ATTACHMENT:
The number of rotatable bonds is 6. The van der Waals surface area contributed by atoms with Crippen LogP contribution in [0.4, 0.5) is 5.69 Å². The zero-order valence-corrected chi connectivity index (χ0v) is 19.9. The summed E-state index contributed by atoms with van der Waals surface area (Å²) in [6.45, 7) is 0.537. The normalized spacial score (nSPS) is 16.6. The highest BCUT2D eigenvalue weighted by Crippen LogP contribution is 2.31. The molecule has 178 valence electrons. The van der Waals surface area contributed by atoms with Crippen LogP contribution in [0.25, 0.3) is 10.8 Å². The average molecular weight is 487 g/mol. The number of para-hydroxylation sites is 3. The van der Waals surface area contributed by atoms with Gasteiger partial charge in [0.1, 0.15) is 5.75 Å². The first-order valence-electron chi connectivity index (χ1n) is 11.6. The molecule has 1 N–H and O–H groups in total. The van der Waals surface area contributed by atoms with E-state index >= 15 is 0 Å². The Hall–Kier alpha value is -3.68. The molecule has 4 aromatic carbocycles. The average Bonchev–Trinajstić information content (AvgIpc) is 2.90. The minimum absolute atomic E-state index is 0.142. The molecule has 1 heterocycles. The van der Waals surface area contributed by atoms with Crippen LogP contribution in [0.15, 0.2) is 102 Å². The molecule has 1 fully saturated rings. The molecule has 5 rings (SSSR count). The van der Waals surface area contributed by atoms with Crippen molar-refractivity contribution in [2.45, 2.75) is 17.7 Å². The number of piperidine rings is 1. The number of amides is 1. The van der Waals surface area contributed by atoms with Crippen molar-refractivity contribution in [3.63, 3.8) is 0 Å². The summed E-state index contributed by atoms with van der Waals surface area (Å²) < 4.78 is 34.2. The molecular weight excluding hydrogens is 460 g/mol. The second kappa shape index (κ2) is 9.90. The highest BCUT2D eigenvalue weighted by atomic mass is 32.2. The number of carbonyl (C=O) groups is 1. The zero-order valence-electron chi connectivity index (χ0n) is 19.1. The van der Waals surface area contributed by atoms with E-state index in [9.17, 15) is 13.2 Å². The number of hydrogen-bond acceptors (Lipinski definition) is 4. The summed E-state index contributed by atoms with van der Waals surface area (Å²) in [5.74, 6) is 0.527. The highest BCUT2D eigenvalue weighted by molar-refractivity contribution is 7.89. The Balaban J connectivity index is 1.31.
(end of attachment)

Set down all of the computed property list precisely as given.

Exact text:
The number of rotatable bonds is 6. The van der Waals surface area contributed by atoms with Crippen LogP contribution in [0.4, 0.5) is 5.69 Å². The zero-order valence-corrected chi connectivity index (χ0v) is 19.9. The summed E-state index contributed by atoms with van der Waals surface area (Å²) in [6.45, 7) is 0.537. The normalized spacial score (nSPS) is 16.6. The highest BCUT2D eigenvalue weighted by Crippen LogP contribution is 2.31. The molecule has 178 valence electrons. The van der Waals surface area contributed by atoms with Crippen LogP contribution in [0.25, 0.3) is 10.8 Å². The average molecular weight is 487 g/mol. The number of para-hydroxylation sites is 3. The van der Waals surface area contributed by atoms with Gasteiger partial charge in [0.1, 0.15) is 5.75 Å². The first-order valence-electron chi connectivity index (χ1n) is 11.6. The molecule has 1 N–H and O–H groups in total. The van der Waals surface area contributed by atoms with E-state index >= 15 is 0 Å². The Hall–Kier alpha value is -3.68. The molecule has 4 aromatic carbocycles. The average Bonchev–Trinajstić information content (AvgIpc) is 2.90. The minimum absolute atomic E-state index is 0.142. The molecule has 1 heterocycles. The van der Waals surface area contributed by atoms with Crippen LogP contribution in [0.15, 0.2) is 102 Å². The molecule has 1 fully saturated rings. The molecule has 5 rings (SSSR count). The van der Waals surface area contributed by atoms with Crippen molar-refractivity contribution in [2.45, 2.75) is 17.7 Å². The number of piperidine rings is 1. The number of amides is 1. The van der Waals surface area contributed by atoms with Crippen molar-refractivity contribution in [3.63, 3.8) is 0 Å². The summed E-state index contributed by atoms with van der Waals surface area (Å²) < 4.78 is 34.2. The molecular weight excluding hydrogens is 460 g/mol. The second kappa shape index (κ2) is 9.90. The highest BCUT2D eigenvalue weighted by atomic mass is 32.2. The number of carbonyl (C=O) groups is 1. The zero-order valence-electron chi connectivity index (χ0n) is 19.1. The van der Waals surface area contributed by atoms with E-state index in [9.17, 15) is 13.2 Å². The number of hydrogen-bond acceptors (Lipinski definition) is 4. The summed E-state index contributed by atoms with van der Waals surface area (Å²) in [5.74, 6) is 0.527. The highest BCUT2D eigenvalue weighted by molar-refractivity contribution is 7.89. The Balaban J connectivity index is 1.31.